Marrakesh is a major city of the Kingdom of Morocco. It is the fourth largest city in the country, after Casablanca, Fez, and Tangier. It is the capital city of the mid-southwestern region of Marrakesh-Safi. Located to the north of the foothills of the snow-capped Atlas Mountains, Marrakesh is situated 580 km (360 mi) southwest of Tangier, 327 km (203 mi) southwest of the Moroccan capital of Rabat, 239 km (149 mi) south of Casablanca, and 246 km (153 mi) northeast of Agadir.
Marrakesh is possibly the second most important of Morocco’s four former imperial cities after Fez. The region has been inhabited by Berber farmers since Neolithic times, but the actual city was founded in 1062, by Abu Bakr ibn Umar, chieftain and cousin of Almoravid king Yusuf ibn Tashfin. In the 12th century, the Almoravids built many madrasas (Koranic schools) and mosques in Marrakesh that bear Andalusian influences. The red walls of the city, built by Ali ibn Yusuf in 1122–1123, and various buildings constructed in red sandstone during this period, have given the city the nickname of the “Red City” or “Ochre City”. Marrakesh grew rapidly and established itself as a cultural, religious, and trading center for the Maghreb and sub-Saharan Africa; Jemaa el-Fnaa is the busiest square in Africa.
After a period of decline, the city was surpassed by Fez, but in the early 16th century, Marrakesh again became the capital of the kingdom. The city regained its preeminence under wealthy Saadian sultans Abu Abdallah al-Qaim and Ahmad al-Mansur, who embellished the city with sumptuous palaces such as the El Badi Palace (1578) and restored many ruined monuments. Beginning in the 17th century, the city became popular among Sufi pilgrims for Morocco’s seven patron saints, who are entombed here. In 1912 the French Protectorate in Morocco was established and T’hami El Glaoui became Pasha of Marrakesh and held this position nearly throughout the protectorate until the role was dissolved upon the independence of Morocco and the reestablishment of the monarchy in 1956. In 2009, Marrakesh mayor Fatima Zahra Mansouri became the second woman to be elected mayor in Morocco.
Like many Moroccan cities, Marrakesh comprises an old fortified city packed with vendors and their stalls (the medina, a UNESCO World Heritage Site), bordered by modern neighborhoods, the most prominent of which is Gueliz. Today it is one of the busiest cities in Africa and serves as a major economic center and tourist destination. Tourism is strongly advocated by the reigning Moroccan monarch, Mohammed VI, with the goal of doubling the number of tourists visiting Morocco to 20 million by 2020. Despite the economic recession, real estate and hotel development in Marrakesh have grown dramatically in the 21st century. Marrakesh is particularly popular with the French, and numerous French celebrities own property in the city. Marrakesh has the largest traditional market (souk) in Morocco, with some 18 souks selling wares ranging from traditional Berber carpets to modern consumer electronics. Crafts employ a significant percentage of the population, who primarily sell their products to tourists. Marrakesh is one of North Africa’s largest centers of wildlife trade, despite the illegality of most of this trade. Much of this trade can be found in the medina and adjacent squares. Tortoises are particularly popular for sale as pets, but Barbary macaques and snakes can also be seen. The majority of these animals suffer from poor welfare conditions in these stalls.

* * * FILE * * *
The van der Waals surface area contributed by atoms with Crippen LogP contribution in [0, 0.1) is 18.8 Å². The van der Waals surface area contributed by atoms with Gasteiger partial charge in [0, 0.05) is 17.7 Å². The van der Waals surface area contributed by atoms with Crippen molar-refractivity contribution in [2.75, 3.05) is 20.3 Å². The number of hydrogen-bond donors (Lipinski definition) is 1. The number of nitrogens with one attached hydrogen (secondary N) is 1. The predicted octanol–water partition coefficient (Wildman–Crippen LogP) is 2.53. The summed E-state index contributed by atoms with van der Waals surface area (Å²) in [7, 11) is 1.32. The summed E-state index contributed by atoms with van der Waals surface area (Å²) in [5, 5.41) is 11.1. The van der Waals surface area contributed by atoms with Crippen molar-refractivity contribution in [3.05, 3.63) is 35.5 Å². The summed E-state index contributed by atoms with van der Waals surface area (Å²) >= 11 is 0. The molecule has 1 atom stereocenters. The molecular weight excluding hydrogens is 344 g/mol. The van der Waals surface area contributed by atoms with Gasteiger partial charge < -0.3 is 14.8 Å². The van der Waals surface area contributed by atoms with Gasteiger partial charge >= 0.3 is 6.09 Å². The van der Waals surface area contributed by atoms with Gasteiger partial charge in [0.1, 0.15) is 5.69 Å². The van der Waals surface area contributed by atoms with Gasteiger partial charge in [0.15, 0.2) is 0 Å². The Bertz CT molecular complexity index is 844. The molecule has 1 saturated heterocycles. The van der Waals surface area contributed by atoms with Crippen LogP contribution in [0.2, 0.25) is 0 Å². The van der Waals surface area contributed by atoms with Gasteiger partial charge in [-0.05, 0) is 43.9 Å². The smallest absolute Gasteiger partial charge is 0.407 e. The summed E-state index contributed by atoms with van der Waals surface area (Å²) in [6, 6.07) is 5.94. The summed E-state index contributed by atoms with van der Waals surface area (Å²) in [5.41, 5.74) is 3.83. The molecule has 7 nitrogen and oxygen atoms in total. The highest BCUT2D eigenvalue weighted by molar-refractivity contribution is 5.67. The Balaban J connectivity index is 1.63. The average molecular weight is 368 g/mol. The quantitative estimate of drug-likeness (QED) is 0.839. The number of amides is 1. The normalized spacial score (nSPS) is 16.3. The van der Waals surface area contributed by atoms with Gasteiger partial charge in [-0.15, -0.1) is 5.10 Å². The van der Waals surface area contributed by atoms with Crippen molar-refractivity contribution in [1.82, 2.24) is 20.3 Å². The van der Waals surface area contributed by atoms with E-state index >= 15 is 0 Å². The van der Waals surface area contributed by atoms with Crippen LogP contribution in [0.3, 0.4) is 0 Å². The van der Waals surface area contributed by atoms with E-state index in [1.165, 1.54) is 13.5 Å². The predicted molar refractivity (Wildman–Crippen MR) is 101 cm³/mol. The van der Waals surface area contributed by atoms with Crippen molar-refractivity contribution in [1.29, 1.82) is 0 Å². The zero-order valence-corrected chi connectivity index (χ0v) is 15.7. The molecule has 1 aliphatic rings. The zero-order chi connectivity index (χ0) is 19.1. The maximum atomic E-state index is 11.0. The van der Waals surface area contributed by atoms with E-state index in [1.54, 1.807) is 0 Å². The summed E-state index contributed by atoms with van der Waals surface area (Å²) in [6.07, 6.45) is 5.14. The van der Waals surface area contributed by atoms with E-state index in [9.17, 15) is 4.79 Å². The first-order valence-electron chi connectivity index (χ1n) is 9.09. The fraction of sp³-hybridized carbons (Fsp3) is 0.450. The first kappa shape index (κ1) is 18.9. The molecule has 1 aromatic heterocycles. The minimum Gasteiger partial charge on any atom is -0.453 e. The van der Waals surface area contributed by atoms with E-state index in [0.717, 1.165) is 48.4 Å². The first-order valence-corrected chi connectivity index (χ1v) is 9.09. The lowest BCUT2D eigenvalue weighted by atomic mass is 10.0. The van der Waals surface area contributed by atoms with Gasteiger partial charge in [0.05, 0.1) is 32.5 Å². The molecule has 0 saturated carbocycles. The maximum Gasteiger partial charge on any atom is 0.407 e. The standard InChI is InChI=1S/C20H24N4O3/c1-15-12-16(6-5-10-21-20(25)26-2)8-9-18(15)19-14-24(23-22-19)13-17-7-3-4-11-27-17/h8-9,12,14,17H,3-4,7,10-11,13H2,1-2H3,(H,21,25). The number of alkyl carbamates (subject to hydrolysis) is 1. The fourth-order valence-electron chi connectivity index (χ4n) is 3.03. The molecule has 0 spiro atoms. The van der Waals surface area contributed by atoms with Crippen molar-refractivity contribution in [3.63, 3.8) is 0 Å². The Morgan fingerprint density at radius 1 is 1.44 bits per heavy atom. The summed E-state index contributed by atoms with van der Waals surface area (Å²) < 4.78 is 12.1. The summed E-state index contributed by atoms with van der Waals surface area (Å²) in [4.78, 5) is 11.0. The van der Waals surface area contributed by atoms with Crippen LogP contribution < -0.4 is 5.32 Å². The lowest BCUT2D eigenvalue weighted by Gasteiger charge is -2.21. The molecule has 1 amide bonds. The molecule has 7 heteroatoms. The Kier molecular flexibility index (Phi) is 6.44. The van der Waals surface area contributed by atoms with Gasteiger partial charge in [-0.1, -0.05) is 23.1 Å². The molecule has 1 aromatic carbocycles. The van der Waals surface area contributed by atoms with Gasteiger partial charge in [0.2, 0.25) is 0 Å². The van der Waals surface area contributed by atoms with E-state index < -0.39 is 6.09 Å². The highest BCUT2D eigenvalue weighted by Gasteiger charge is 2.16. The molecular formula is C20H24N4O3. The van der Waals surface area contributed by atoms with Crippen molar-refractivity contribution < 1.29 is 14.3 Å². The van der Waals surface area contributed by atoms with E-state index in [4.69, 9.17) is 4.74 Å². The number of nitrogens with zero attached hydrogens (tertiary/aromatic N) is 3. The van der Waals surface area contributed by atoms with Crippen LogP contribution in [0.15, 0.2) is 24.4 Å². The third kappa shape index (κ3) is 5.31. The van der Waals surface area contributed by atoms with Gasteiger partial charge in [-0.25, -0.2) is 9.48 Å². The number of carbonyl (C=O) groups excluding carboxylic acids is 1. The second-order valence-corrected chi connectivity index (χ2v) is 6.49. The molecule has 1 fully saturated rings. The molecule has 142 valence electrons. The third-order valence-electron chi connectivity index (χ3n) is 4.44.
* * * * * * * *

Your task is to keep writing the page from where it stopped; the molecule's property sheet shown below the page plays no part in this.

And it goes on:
Marrakesh is served by Ménara International Airport and the Marrakesh railway station, which connects the city to Casablanca and northern Morocco. Marrakesh has several universities and schools, including Cadi Ayyad University. A number of Moroccan football clubs are located here, including Najm de Marrakech, KAC Marrakech, Mouloudia de Marrakech, and Chez Ali Club de Marrakech. The Marrakesh Street Circuit hosts the World Touring Car Championship, Auto GP and FIA Formula Two Championship races.